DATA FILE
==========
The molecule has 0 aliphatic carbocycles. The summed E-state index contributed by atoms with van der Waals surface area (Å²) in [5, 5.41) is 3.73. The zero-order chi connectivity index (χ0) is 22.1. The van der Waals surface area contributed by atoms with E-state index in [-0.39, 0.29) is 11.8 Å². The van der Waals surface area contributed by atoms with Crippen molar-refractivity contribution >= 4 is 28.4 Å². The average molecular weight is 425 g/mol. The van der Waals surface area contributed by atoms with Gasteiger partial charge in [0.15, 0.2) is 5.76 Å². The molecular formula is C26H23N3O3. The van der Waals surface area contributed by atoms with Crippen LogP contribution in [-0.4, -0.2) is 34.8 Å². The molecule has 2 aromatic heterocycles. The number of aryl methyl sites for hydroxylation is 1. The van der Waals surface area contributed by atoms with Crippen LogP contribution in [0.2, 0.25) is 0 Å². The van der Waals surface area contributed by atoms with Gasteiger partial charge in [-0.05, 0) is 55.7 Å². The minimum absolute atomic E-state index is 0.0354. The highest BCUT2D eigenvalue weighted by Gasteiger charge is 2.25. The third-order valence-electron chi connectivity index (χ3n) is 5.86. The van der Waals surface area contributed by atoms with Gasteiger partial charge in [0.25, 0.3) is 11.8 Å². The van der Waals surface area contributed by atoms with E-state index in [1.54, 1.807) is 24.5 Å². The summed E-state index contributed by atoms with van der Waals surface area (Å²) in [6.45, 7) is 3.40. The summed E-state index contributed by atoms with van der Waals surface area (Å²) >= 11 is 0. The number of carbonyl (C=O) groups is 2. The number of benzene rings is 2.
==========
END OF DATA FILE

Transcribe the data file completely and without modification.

The molecule has 0 aliphatic carbocycles. The summed E-state index contributed by atoms with van der Waals surface area (Å²) in [5, 5.41) is 3.73. The zero-order chi connectivity index (χ0) is 22.1. The van der Waals surface area contributed by atoms with E-state index in [-0.39, 0.29) is 11.8 Å². The van der Waals surface area contributed by atoms with Crippen molar-refractivity contribution >= 4 is 28.4 Å². The average molecular weight is 425 g/mol. The van der Waals surface area contributed by atoms with Gasteiger partial charge in [0.15, 0.2) is 5.76 Å². The molecular formula is C26H23N3O3. The van der Waals surface area contributed by atoms with Crippen LogP contribution in [-0.4, -0.2) is 34.8 Å². The molecule has 2 aromatic heterocycles. The number of aryl methyl sites for hydroxylation is 1. The van der Waals surface area contributed by atoms with Crippen LogP contribution in [0.2, 0.25) is 0 Å². The van der Waals surface area contributed by atoms with Gasteiger partial charge in [-0.05, 0) is 55.7 Å². The minimum absolute atomic E-state index is 0.0354. The highest BCUT2D eigenvalue weighted by Gasteiger charge is 2.25. The third-order valence-electron chi connectivity index (χ3n) is 5.86. The van der Waals surface area contributed by atoms with Gasteiger partial charge in [0.25, 0.3) is 11.8 Å². The van der Waals surface area contributed by atoms with E-state index in [1.54, 1.807) is 24.5 Å². The summed E-state index contributed by atoms with van der Waals surface area (Å²) in [6.45, 7) is 3.40. The summed E-state index contributed by atoms with van der Waals surface area (Å²) >= 11 is 0. The number of carbonyl (C=O) groups is 2. The number of benzene rings is 2.